Women in aviation were virtually unheard of in the early 1900s. Women’s primary role at that time was to take care of their families. Few considered leaving their traditional roles to take on new ones; less than 25 percent of American women worked outside the home. It required supreme sacrifice to rise above the common expectations of others, and reach to fulfill their dreams — some of which included flying.
In the midst of the world’s greatest depression, the world’s greatest war began and things changed dramatically. Suddenly there was a need for female workers in all aspects of society. Few hesitated to answer the call, wherever that might lead. Several brave women stepped forward to fly airplanes. Much to their dismay, it was not an easy venture.
Flying was a province reserved solely for men, who believed that women were not emotionally stable enough to pilot airplanes. They were proved wrong. When America entered World War II with the Japanese bombing of Pearl Harbor, the need became great for everyone to support the war effort. The nation's sudden engagement in the war meant more opportunities for women.
In 1941 the federal government initiated a special educational program designed to increase the number of pilots. Through university-sponsored civilian flying schools and the Civil Aeronautics Authority (CAA), students could now learn to fly — with a ratio of 10 men to every woman. As the war intensified, more women signed up to fly airplanes, and later became known as "Women of Courage."
The famous aviatrix, Nancy Love, organized a group of 28 experienced female pilots at New Castle Air Base in Wilmington, Delaware. Their title was the Women’s Auxiliary Ferrying Squadron (WAFS). At the same time, Jackie Cochran, winner of the 1938 Transcontinental Race, was in England with a team of 25 women flying for the British Ferry Command and the Air Transport Auxiliary (ATA). Most of those women were professional pilots and civilian flight instructors with more than 500 hours of experience.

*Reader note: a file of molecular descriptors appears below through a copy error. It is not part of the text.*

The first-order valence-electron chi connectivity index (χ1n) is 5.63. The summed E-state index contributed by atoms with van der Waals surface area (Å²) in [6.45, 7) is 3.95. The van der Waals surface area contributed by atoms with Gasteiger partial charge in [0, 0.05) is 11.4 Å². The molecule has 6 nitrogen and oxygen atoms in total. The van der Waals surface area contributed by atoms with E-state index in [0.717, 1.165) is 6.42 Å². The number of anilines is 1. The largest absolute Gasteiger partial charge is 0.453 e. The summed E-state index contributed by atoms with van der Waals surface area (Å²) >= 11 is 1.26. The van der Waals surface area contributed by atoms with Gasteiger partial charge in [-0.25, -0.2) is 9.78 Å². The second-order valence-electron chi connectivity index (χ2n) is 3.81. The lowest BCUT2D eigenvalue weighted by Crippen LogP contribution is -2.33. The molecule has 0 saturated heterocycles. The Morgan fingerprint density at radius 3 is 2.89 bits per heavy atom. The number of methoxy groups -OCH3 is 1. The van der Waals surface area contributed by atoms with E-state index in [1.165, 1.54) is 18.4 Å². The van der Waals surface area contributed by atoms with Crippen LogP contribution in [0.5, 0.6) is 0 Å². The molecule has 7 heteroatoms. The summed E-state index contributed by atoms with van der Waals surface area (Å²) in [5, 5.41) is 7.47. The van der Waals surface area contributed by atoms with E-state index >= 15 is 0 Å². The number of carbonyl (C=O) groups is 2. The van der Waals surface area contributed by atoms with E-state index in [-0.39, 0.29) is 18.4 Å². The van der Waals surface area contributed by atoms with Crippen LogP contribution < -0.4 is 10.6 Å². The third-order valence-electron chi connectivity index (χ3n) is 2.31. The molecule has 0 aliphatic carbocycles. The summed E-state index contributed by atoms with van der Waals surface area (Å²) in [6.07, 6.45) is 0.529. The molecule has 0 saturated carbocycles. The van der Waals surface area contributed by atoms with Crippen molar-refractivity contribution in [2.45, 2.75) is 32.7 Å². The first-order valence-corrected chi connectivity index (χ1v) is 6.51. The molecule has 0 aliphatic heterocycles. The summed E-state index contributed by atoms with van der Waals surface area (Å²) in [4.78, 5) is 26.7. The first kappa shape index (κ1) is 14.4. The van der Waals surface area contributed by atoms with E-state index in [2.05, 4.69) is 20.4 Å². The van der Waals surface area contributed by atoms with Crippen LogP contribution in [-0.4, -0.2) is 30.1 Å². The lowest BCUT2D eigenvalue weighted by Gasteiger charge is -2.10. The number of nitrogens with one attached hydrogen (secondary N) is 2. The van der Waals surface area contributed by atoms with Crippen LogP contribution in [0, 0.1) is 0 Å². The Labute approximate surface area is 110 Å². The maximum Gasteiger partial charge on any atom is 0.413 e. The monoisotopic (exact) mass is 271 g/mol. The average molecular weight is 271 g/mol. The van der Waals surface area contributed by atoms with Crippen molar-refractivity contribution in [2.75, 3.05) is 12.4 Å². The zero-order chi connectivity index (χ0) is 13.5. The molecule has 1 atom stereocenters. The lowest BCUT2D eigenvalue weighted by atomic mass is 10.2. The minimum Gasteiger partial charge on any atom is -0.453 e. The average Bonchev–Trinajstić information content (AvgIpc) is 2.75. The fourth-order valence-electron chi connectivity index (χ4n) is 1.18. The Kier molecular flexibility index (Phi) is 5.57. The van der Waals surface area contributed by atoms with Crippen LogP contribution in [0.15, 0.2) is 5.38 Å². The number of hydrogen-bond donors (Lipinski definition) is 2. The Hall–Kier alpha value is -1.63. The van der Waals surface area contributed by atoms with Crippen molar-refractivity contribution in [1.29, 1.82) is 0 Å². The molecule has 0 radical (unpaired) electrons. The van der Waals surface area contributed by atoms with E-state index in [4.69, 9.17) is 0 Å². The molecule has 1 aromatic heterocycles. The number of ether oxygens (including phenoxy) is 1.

The two groups merged in the summer of 1943 and were then called Women Airforce Service Pilots (WASP). It was not easy to become a WASP. The training program was rigorous and had high standards. After 24 weeks of stringent training, with tests in physics, math, aircraft, navigation, engines, and Morse code, the women trainees — if they endured — would receive their silver wings.
Of the more than 25,000 women who applied, 1,830 were accepted, and only 1,074 received their pilot’s license. Although WASP was not officially military, it adopted the military lifestyle. Later, the WASPs were the first women to fly high-powered military aircraft.
Still unrecognized by the public, women pilots were sometimes mistaken for mail carriers, doormen, stewardesses, or members of another country’s military. Despite the fact that they wore the official Air Force patch and their cuffs indicated the lieutenant's rank, it was hard for many to relate to a woman pilot.
Women pilots were mainly responsible for ferrying needed military aircraft from one point to another. That was extremely challenging because there were many different types of aircraft to fly. With the war in full force, the military now took a closer look at the WASP. Because of its competence and low accident rates, the government now expanded its duties.